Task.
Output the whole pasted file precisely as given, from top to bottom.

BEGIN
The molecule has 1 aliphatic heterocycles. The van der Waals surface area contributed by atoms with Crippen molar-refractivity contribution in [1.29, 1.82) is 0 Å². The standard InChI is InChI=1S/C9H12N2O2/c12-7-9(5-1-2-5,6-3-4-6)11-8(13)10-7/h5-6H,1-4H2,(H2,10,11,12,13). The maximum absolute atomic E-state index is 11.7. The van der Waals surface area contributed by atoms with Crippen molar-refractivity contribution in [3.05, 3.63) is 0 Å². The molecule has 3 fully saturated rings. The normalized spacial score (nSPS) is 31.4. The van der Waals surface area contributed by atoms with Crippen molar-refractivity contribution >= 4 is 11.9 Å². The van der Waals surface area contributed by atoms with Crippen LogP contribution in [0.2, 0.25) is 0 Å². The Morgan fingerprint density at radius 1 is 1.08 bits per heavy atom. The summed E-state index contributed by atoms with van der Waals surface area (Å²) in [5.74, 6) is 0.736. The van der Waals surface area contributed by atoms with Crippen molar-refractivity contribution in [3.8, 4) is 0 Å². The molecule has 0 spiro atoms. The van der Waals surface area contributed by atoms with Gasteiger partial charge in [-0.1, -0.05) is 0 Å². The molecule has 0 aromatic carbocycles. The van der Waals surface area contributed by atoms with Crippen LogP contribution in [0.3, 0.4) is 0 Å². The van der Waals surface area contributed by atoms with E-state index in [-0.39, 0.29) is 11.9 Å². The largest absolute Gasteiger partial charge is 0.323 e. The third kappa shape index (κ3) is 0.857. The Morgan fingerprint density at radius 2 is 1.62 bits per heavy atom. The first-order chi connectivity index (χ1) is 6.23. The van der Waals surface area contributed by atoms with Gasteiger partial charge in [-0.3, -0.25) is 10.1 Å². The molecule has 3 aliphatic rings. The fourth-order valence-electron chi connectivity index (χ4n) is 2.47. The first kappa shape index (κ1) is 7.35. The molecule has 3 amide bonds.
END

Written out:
The molecule has 1 aliphatic heterocycles. The van der Waals surface area contributed by atoms with Crippen molar-refractivity contribution in [1.29, 1.82) is 0 Å². The standard InChI is InChI=1S/C9H12N2O2/c12-7-9(5-1-2-5,6-3-4-6)11-8(13)10-7/h5-6H,1-4H2,(H2,10,11,12,13). The maximum absolute atomic E-state index is 11.7. The van der Waals surface area contributed by atoms with Crippen molar-refractivity contribution in [3.05, 3.63) is 0 Å². The molecule has 3 fully saturated rings. The normalized spacial score (nSPS) is 31.4. The van der Waals surface area contributed by atoms with Crippen molar-refractivity contribution >= 4 is 11.9 Å². The van der Waals surface area contributed by atoms with Crippen LogP contribution in [0.2, 0.25) is 0 Å². The Morgan fingerprint density at radius 1 is 1.08 bits per heavy atom. The summed E-state index contributed by atoms with van der Waals surface area (Å²) in [5.74, 6) is 0.736. The van der Waals surface area contributed by atoms with Crippen molar-refractivity contribution in [3.8, 4) is 0 Å². The molecule has 0 spiro atoms. The van der Waals surface area contributed by atoms with Gasteiger partial charge in [-0.1, -0.05) is 0 Å². The molecule has 0 aromatic carbocycles. The van der Waals surface area contributed by atoms with Crippen LogP contribution in [0.3, 0.4) is 0 Å². The van der Waals surface area contributed by atoms with E-state index in [-0.39, 0.29) is 11.9 Å². The largest absolute Gasteiger partial charge is 0.323 e. The third kappa shape index (κ3) is 0.857. The Morgan fingerprint density at radius 2 is 1.62 bits per heavy atom. The first-order chi connectivity index (χ1) is 6.23. The van der Waals surface area contributed by atoms with Gasteiger partial charge in [-0.3, -0.25) is 10.1 Å². The molecule has 3 aliphatic rings. The fourth-order valence-electron chi connectivity index (χ4n) is 2.47. The first kappa shape index (κ1) is 7.35. The molecule has 3 amide bonds.